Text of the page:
by WorldTribune Staff, February 25, 2020
Some say the best way to offend a leftist is to eat at Chick-fil-A.
Students at the University of Kansas are getting a chance to test that theory.
After the popular fast-food chain had the downright audacity to open a restaurant on the KU campus in Lawrence, students were invited to express their “alienation and anger” via an art contest.
The KU Sexuality and Gender Diversity Faculty & Staff Council (SGDFS) and the Department of Visual Art are hosting the contest in March.
“In light of the controversy over the installation of Chick-fil-A in the Kansas memorial union, the SGDFS council would like to open up a campus conversation about the meaning of the brand” flyers announcing the contest said, according to a report by Campus Reform.
The “guiding theme” of the contest is “But the chickens good…?” and both undergraduate and graduate students are invited to submit submissions that “explore…what the presence of Chick-fil-A on campus signifies to them.” The flyer also advertises prizes.
The promotional flyer notes that “Some members of KU’s community have felt alienation and anger over the University’s financial investment in a company whose owner has expressed virulent homophobic views; others cite allegiance to the food’s tastiness or the lack of other inexpensive options.”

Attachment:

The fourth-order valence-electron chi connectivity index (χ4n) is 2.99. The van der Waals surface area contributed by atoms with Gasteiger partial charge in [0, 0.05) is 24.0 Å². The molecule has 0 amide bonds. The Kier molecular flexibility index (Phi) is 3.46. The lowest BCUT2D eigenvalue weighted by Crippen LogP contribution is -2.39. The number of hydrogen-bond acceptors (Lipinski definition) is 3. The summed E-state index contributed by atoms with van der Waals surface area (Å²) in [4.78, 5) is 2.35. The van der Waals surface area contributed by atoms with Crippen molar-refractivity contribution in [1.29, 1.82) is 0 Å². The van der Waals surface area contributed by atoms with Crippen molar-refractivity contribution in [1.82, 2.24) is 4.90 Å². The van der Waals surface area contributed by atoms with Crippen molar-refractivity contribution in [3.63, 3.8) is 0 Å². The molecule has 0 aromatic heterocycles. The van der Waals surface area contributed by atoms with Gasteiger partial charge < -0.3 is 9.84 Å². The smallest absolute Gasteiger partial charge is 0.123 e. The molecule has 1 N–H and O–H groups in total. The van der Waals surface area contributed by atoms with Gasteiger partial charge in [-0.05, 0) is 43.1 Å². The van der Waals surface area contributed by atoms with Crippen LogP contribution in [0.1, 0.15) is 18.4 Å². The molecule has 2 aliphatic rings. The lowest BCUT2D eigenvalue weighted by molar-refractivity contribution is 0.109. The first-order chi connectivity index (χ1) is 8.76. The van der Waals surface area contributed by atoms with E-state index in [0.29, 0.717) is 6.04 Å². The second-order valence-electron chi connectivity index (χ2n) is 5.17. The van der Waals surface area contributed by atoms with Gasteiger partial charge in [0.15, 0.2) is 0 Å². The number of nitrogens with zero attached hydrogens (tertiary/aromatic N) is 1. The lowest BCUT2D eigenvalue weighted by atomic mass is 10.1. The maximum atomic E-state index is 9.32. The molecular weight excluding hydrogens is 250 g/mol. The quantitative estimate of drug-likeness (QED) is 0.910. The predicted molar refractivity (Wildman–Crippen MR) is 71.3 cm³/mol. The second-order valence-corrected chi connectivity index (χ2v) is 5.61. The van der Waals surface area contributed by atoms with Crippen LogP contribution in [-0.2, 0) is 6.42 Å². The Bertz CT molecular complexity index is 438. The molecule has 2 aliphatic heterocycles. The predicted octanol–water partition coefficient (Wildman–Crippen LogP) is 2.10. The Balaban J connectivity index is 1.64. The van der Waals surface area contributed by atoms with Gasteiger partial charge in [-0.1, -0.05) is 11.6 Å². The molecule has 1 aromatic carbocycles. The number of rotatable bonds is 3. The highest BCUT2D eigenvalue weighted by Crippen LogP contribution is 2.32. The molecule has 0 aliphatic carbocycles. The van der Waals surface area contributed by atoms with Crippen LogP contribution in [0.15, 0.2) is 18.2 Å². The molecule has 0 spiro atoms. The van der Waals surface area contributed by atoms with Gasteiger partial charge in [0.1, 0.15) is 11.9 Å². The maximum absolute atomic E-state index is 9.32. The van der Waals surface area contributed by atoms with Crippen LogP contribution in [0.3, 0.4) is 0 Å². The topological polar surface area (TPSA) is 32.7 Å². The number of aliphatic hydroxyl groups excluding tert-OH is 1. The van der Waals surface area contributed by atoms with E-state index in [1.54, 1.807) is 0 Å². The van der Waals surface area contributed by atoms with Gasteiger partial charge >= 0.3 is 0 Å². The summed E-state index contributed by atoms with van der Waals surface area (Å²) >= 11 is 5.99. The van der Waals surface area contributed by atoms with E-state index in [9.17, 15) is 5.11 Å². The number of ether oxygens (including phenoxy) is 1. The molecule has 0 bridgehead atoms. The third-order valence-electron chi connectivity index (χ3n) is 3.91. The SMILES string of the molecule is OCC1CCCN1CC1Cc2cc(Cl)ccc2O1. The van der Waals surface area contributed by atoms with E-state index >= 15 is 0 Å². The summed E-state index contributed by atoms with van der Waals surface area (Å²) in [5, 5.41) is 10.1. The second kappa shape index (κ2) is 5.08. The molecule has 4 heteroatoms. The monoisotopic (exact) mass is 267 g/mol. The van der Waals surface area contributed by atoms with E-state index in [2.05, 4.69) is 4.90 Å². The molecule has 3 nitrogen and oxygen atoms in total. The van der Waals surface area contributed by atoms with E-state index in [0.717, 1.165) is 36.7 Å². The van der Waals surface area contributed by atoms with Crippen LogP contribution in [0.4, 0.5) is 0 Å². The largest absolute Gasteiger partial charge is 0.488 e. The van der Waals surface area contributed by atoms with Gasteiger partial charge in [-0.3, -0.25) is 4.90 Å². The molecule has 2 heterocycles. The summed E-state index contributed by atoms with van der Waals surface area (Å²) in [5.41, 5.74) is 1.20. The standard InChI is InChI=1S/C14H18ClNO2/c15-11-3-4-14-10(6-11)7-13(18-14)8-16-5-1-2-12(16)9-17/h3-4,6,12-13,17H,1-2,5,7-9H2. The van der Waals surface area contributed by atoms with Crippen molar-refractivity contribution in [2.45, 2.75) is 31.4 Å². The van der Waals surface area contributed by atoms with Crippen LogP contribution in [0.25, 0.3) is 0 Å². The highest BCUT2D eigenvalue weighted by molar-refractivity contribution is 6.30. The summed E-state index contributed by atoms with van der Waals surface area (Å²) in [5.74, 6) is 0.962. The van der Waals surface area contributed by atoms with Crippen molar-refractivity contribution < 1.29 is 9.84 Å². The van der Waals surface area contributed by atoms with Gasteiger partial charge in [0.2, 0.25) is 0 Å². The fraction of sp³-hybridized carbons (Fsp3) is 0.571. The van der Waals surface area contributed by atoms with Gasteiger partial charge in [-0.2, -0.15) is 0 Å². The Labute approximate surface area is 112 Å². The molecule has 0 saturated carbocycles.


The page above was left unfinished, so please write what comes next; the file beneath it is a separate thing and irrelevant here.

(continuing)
In a letter to the school, the SGDFS accused the fast-food company of discrimination toward the LGBTQ community. The letter said that the highly visible Chick-fil-A on campus could harm the “physical, emotional, and mental well being of marginalized and LGBTQ people.”
Chick-fil-A, based in Atlanta, is known for its Judeo-Christian values, most notably being closed on Sunday.
According to recent media reports, all of the bans and boycotts have not stalled Chick-fil-A’s sales. In fact, the fast-food chain’s sales have more than doubled since 2012, the same year the company’s founder first publicly expressed his personal belief in the biblical definition of marriage.
In 2012, Chick-fil-A’s sales were $4.6 billion, according to the Atlanta Journal-Constitution. In 2018, the company’s sales were $10.46 billion.